Michael Brown Sr. pulled his SUV into the parking lot of a tiny white clapboard church in Jennings on Sunday, accompanied by his wife, Cal, and their children. Once inside West Calvary Mission Baptist Church, he disappeared into the men's room on the left-hand side of the foyer while Cal ducked into the ladies' room on the right. When she emerged into the humid sanctuary, Cal had changed out of her dress and kitten heels and into a large T-shirt with a photo of her slain eighteen-year-old stepson Michael Brown Jr. across the front. Michael Sr. wore shorts and a sleeveless undershirt which revealed a tattoo of Michael Jr. on his right shoulder.
They'd come to be baptized. It was a family event, planned months ago. Michael Jr. was supposed to be there, too.
Instead -- as the world knows well -- Michael Jr. was shot and killed by Ferguson police officer Darren Wilson on August 9. A grand jury's decision on whether or not to indict Wilson in the killing was rumored to be coming out this weekend -- in fact, at about the same time that the Brown family was scheduled to ascend the dais and be dipped, one by one, in the warm baptismal pool.
But when the grand jury adjourned Friday without making a decision, the Browns were able to go ahead with their long-delayed plans.
"It's just been so much stuff going on, we haven't had a chance to do it," said Michael Sr. "After all the stuff that's been happening, we have to keep doing positive things...it's just something we needed to do for our family."
The Browns came from an even tinier storefront church that was once an automotive shop -- the Flood Church on West Florissant Avenue, where the family has attended since July. Pastor Carlton Lee has become a passionate advocate for the Browns since the killing of their son, leading marches and rallies calling for the arrest of Wilson. For that, he's received many death threats, a fact he mentioned in his Sunday sermon. He also spoke about the impending announcement from the St. Louis County Prosecutor's office.
"Even before the grand-jury decision comes out, we already have the victory," he called to the roughly 25 congregants seated in the narrow sanctuary room. "Mike and Cal, no matter what the decision is, we still have the victory."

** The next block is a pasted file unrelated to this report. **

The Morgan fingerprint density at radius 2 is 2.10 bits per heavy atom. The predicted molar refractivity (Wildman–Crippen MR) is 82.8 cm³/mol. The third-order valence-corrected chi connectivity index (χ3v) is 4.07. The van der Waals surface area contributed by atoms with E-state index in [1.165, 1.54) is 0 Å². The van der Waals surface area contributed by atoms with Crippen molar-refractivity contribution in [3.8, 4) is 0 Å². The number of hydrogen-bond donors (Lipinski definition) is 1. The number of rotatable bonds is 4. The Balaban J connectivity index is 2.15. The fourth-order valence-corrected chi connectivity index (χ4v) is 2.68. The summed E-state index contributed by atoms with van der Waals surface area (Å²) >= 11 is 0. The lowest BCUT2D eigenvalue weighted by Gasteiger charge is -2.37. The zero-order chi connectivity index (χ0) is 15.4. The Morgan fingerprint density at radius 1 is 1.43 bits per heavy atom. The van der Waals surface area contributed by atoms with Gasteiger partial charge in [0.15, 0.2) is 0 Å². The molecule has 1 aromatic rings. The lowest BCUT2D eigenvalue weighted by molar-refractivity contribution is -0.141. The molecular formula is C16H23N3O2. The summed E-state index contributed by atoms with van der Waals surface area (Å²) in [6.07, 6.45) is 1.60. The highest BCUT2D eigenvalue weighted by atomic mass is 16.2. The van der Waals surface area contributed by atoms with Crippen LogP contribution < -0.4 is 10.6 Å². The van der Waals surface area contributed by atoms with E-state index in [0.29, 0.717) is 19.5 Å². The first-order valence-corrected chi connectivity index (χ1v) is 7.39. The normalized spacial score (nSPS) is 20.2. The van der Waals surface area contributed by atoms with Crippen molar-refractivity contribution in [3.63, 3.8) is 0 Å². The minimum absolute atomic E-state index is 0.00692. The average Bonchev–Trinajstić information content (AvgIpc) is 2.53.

Lee's sermon touched on themes of vanity, self-improvement and loss. Michael Sr. listened with his arm draped around the back of Cal's chair.
"How many have lost more than you can imagine this year alone?" asked Lee.
Michael Sr. half raised his hand, then clapped.
"God will never break you without restoring you," Lee said.
After the sermon, a caravan of vehicles drove in the steady drizzle from the Flood to West Calvary. Inside, Pastor Lee changed out of his chambray shirt and camouflage pants into a long black robe. The center aisle was laid with bright orange tarps and the congregation sang, "Let It Rain."
Lee began with the youngest, dipping squinting, perplexed little kids into the water as Michael Sr. kicked off his black Air Jordans. A tall man like his late son, Michael Sr. climbed up the dais in his socks and down into the pool, grabbing the hands of the Lee and a deacon to steady himself. Michael Sr. crossed his arms across his chest in the thigh-high water as the pastor and the deacon put their hands under his elbows.
"In obedience to the great heads of the church, we baptize this young man upon confession of his faith," boomed Lee into a microphone held up by an assistant. "In the name of the Father, in the name of the Son and in the name of the Holy Ghost."
Lee clamped two fingers on Michael Sr.'s nose, and plunged him back into the water and out again.
"Hallelujah!" the women shouted. Michael Sr. climbed back out grinning, toweled off his face and embraced his wife.
"I feel good. I feel really good," he said afterward in a voice so low it was hard to hear him above the shrieks of kids trying to use the wet tarps as a Slip 'N Slide. "I was baptized when I was seventeen. I'm a little older, I understand what it means. When you're a teenager, you really don't know no better, you just do what your parents tell you to. As you get older, it becomes different, you know?"
He said Michael Jr. was christened at birth and baptized at twelve or thirteen. At the teenager's funeral, Cal and other family members spoke at length about his recent interest in religion and Bible study. Perhaps he, too, would have had a more meaningful second baptism.
"I'm just doing positive things to keep my mind at ease," Michael Sr. continued, saying he's been watching CNN and relying on the family's attorneys to get word about the grand jury. "That's all. It's just still hard for us. Especially me."
Email the author at Jessica.Lussenhop@RiverfrontTimes.com.
Join the Riverfront Times Press Club
Local journalism is information. Information is power. And we believe everyone deserves access to accurate independent coverage of their community and state. Our readers helped us continue this coverage in 2020, and we are so grateful for the support.
Help us keep this coverage going in 2021. Whether it's a one-time acknowledgement of this article or an ongoing membership pledge, your support goes to local-based reporting from our small but mighty team.
Join the Riverfront Times Club for as little as $5 a month.